X-Factor Forever

x-factor-forever

It’s no secret that I’m a super fan of Louise Simonson’s work, so getting the X-Factor Forever collection was a must buy for me. The book resolves plot-lines that she had set up nearly twenty years ago!

The first part of the story pretty much reestablished the dynamics of the characters. Cyclops (and his son Nathan, who, you know grows up to be Cable) are adjusting to life with a newly returned from the grave Jean Grey, and the rest of the team is enjoying themselves.

At first, it seems like the kidnapping of young Nathan by Caliban and Mister Sinister is the worst that will happen. But instead, X-Factor finds itself in an uneasy alliance with Apocalypse to find the child, for he is the proof that the cosmic Celestials need to deem mutant-kind a worthy species.

The resulting story has to be the best written Apocalypse I’ve ever encountered. Through the main narrative (and a back-up feature that chronicles his life) we learn that he has been subtly influencing the direction of mankind into evolving, ensuring its survival among the planet’s other species, the Deviants and Eternals. Apocalypse had appointed Mister Sinister to be his apprentice who unfortunately has his ideas on how humans and mutants should evolve. It’s a race against time and whoever has Nathan will control the outcome of the Celestial’s judgement.

Again, the writing on this is amazing. Louise is able to conjure the feelings of Jack Kirby style cosmic drama with Grant Morrison-like sensibilities, all the while not sacrificing her own style. I highly recommend this. And if you pick up the collected version, it includes X-Factor #63-64, which concluded her run on the original series. Get this…you won’t be disappointed.

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Power Pack #26

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Don’t let this picture fool you, but Cloak is a great babysitter.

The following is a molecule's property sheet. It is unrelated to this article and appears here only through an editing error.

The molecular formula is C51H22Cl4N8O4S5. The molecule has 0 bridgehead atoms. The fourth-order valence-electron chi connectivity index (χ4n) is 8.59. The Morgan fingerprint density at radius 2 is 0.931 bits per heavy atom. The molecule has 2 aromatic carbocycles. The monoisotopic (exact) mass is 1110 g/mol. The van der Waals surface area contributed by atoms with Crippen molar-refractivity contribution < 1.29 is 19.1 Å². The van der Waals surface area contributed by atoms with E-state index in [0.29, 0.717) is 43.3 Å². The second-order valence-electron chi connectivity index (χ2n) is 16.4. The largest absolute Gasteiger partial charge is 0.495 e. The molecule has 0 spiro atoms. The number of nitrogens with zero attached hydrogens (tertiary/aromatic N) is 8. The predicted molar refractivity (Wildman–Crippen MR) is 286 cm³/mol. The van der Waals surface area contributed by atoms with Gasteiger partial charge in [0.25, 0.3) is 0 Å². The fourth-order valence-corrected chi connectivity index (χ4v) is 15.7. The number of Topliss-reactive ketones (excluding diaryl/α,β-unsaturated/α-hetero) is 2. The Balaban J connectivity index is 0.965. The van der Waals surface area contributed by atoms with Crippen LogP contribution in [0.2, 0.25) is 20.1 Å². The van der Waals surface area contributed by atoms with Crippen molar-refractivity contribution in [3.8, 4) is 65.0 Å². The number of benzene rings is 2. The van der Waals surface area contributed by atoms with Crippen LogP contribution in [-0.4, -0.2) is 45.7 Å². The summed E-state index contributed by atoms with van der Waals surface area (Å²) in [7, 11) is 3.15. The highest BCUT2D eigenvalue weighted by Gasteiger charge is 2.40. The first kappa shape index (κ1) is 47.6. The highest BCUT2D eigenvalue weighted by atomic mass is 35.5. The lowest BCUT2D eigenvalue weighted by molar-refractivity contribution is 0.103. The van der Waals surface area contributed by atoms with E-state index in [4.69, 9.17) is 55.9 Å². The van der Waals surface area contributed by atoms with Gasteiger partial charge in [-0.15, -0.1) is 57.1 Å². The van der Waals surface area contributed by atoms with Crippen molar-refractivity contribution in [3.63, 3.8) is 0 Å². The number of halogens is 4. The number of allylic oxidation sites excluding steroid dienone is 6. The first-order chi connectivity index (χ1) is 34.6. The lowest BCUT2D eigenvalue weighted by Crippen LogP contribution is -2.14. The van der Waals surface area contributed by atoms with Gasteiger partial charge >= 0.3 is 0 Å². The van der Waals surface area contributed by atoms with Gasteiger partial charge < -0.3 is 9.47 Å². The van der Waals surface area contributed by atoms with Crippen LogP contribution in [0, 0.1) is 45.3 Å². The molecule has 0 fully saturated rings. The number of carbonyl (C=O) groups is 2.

There is a lot of fun stuff happening in Power Pack #26. The group of kid heroes is on their way back home from an adventure on Kofi Whitemane’s home planet of Kymellia.

As a sidebar, I wonder if there is a reason that the Louise Simonson created the Kymellians, a race of horselike aliens, for this series right around the time her husband Walt created the horse-faced Thor stand-in Beta Ray Bill. It makes you assume that horses were very popular in the Simonson household during this period.

Once they land, Cloak and Dagger find Power Pack, only to attack Kofi and his father Yrik. Kofi literally has to climb inside of Cloak to rescue his father from the dark dimension. Once everyone is safe, Kofi returns home with his father and Cloak and Dagger take the Power Pack kids back to their parents.ck are off to Kymellila to help Kofi’s father fight off a hostile takeover, and they are returning to Earth successful in their mission. Because they essentially disappeared, their parents are quite worried. James and Margaret Power have sent out Cloak and Dagger to find their missing offspring, which was kind of weird to me. Cloak and Dagger weren’t really the most highly regarded heroes in the Marvel Universe at that time. There’s also a pretty funny scene with Power Pack-er Franklin Richard’s parents, Mister Fantastic and Invisible Woman, deciphering a note he left behind explaining what they were doing. The Fantastic Four take off into space, only to wind up passing the Kymellian ship that is carrying their children back home.

The final pages show why I loved Power Pack so much as a kid. They may be child super heroes, but they are one big happy family and the story ended with them more concerned over what they were going to have for dinner rather than discuss their intergalactic adventure.

 

 

New Mutants #61

new-mutants-61This might be one of the most depressing comics I’ve ever read. You wouldn’t know that from the cover that it would be about overcoming feelings of loss.

This takes place during the X-Men crossover Fall of the Mutants. The team is back at the X-Mansion dealing with the recent death of Cypher, which was admittedly their fault. The group had went out on their own, defying the orders of Magneto. At that point, he had been serving as their mentor as Professor X had vanished. There’s a lot of name calling and crying among the group about what had happen. This feeling of grief is only escalated, as they find out that the X-Men are seemingly dead, which Magik takes really hard since among the casualties are her brother Colossus.

Before anyone can completely process what this news, Magneto returns and is irate about Cypher’s death. The rest of the issue is devoted to the characters trying to resolve these feelings about what had happened. Magneto is struggling with the fact that the New Mutants feel no connection to him as their leader. The New Mutants struggle about their role of being teenagers thrust into a really adult situation, having the heavy burden of protecting the world and working to achieve Charles Xavier’s dream of a safer society for man and mutant alike. Unfortunately for them, they have to accept that responsibility, and Magneto has no jurisdiction on that.